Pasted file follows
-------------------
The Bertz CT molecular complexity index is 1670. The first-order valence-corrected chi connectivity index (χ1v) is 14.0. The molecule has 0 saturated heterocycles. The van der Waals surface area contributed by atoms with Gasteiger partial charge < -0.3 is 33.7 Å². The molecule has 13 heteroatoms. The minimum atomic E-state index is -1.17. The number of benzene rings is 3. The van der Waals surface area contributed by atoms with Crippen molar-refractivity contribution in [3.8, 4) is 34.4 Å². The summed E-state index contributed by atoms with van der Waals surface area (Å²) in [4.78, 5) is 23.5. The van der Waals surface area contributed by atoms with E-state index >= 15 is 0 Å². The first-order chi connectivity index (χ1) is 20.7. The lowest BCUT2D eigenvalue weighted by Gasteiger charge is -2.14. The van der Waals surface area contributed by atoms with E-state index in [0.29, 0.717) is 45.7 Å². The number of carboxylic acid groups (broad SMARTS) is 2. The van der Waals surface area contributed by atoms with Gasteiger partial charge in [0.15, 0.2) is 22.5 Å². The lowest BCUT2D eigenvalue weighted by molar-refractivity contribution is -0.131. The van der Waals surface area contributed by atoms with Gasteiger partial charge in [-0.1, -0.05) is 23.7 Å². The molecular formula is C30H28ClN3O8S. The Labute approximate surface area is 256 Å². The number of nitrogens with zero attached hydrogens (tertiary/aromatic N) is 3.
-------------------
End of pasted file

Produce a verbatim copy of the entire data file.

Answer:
The Bertz CT molecular complexity index is 1670. The first-order valence-corrected chi connectivity index (χ1v) is 14.0. The molecule has 0 saturated heterocycles. The van der Waals surface area contributed by atoms with Gasteiger partial charge < -0.3 is 33.7 Å². The molecule has 13 heteroatoms. The minimum atomic E-state index is -1.17. The number of benzene rings is 3. The van der Waals surface area contributed by atoms with Crippen molar-refractivity contribution in [3.8, 4) is 34.4 Å². The summed E-state index contributed by atoms with van der Waals surface area (Å²) in [4.78, 5) is 23.5. The van der Waals surface area contributed by atoms with E-state index >= 15 is 0 Å². The first-order chi connectivity index (χ1) is 20.7. The lowest BCUT2D eigenvalue weighted by Gasteiger charge is -2.14. The van der Waals surface area contributed by atoms with E-state index in [0.29, 0.717) is 45.7 Å². The number of carboxylic acid groups (broad SMARTS) is 2. The van der Waals surface area contributed by atoms with Gasteiger partial charge in [0.15, 0.2) is 22.5 Å². The lowest BCUT2D eigenvalue weighted by molar-refractivity contribution is -0.131. The van der Waals surface area contributed by atoms with Gasteiger partial charge in [-0.1, -0.05) is 23.7 Å². The molecular formula is C30H28ClN3O8S. The Labute approximate surface area is 256 Å². The number of nitrogens with zero attached hydrogens (tertiary/aromatic N) is 3.